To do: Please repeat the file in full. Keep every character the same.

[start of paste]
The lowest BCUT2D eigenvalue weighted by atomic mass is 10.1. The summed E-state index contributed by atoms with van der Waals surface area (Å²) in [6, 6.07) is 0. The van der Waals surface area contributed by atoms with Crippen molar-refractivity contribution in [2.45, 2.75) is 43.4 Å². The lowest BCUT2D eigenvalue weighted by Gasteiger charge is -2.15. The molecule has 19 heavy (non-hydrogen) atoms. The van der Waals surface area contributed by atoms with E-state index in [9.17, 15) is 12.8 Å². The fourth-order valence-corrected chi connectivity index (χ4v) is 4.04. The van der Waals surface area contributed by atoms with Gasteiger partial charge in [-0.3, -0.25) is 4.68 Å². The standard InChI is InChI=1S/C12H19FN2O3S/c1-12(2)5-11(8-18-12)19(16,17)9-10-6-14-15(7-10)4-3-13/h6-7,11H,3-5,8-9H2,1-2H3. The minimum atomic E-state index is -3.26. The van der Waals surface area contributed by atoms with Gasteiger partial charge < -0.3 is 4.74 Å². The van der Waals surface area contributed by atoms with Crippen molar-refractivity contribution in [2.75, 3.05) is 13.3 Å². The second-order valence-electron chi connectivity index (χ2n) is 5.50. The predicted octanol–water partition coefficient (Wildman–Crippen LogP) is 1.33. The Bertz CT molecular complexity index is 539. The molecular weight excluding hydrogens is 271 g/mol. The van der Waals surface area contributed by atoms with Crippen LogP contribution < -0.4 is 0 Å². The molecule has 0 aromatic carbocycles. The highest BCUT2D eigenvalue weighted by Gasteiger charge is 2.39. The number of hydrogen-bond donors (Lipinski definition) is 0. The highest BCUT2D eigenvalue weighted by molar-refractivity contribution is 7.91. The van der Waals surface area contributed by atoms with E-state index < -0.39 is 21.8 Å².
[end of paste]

The lowest BCUT2D eigenvalue weighted by atomic mass is 10.1. The summed E-state index contributed by atoms with van der Waals surface area (Å²) in [6, 6.07) is 0. The van der Waals surface area contributed by atoms with Crippen molar-refractivity contribution in [2.45, 2.75) is 43.4 Å². The lowest BCUT2D eigenvalue weighted by Gasteiger charge is -2.15. The molecule has 19 heavy (non-hydrogen) atoms. The van der Waals surface area contributed by atoms with E-state index in [9.17, 15) is 12.8 Å². The fourth-order valence-corrected chi connectivity index (χ4v) is 4.04. The van der Waals surface area contributed by atoms with Gasteiger partial charge in [-0.3, -0.25) is 4.68 Å². The standard InChI is InChI=1S/C12H19FN2O3S/c1-12(2)5-11(8-18-12)19(16,17)9-10-6-14-15(7-10)4-3-13/h6-7,11H,3-5,8-9H2,1-2H3. The minimum atomic E-state index is -3.26. The van der Waals surface area contributed by atoms with Gasteiger partial charge < -0.3 is 4.74 Å². The van der Waals surface area contributed by atoms with Crippen molar-refractivity contribution in [2.75, 3.05) is 13.3 Å². The second-order valence-electron chi connectivity index (χ2n) is 5.50. The predicted octanol–water partition coefficient (Wildman–Crippen LogP) is 1.33. The Bertz CT molecular complexity index is 539. The molecular weight excluding hydrogens is 271 g/mol. The van der Waals surface area contributed by atoms with Crippen LogP contribution < -0.4 is 0 Å². The molecule has 0 aromatic carbocycles. The highest BCUT2D eigenvalue weighted by Gasteiger charge is 2.39. The number of hydrogen-bond donors (Lipinski definition) is 0. The highest BCUT2D eigenvalue weighted by molar-refractivity contribution is 7.91. The van der Waals surface area contributed by atoms with E-state index < -0.39 is 21.8 Å².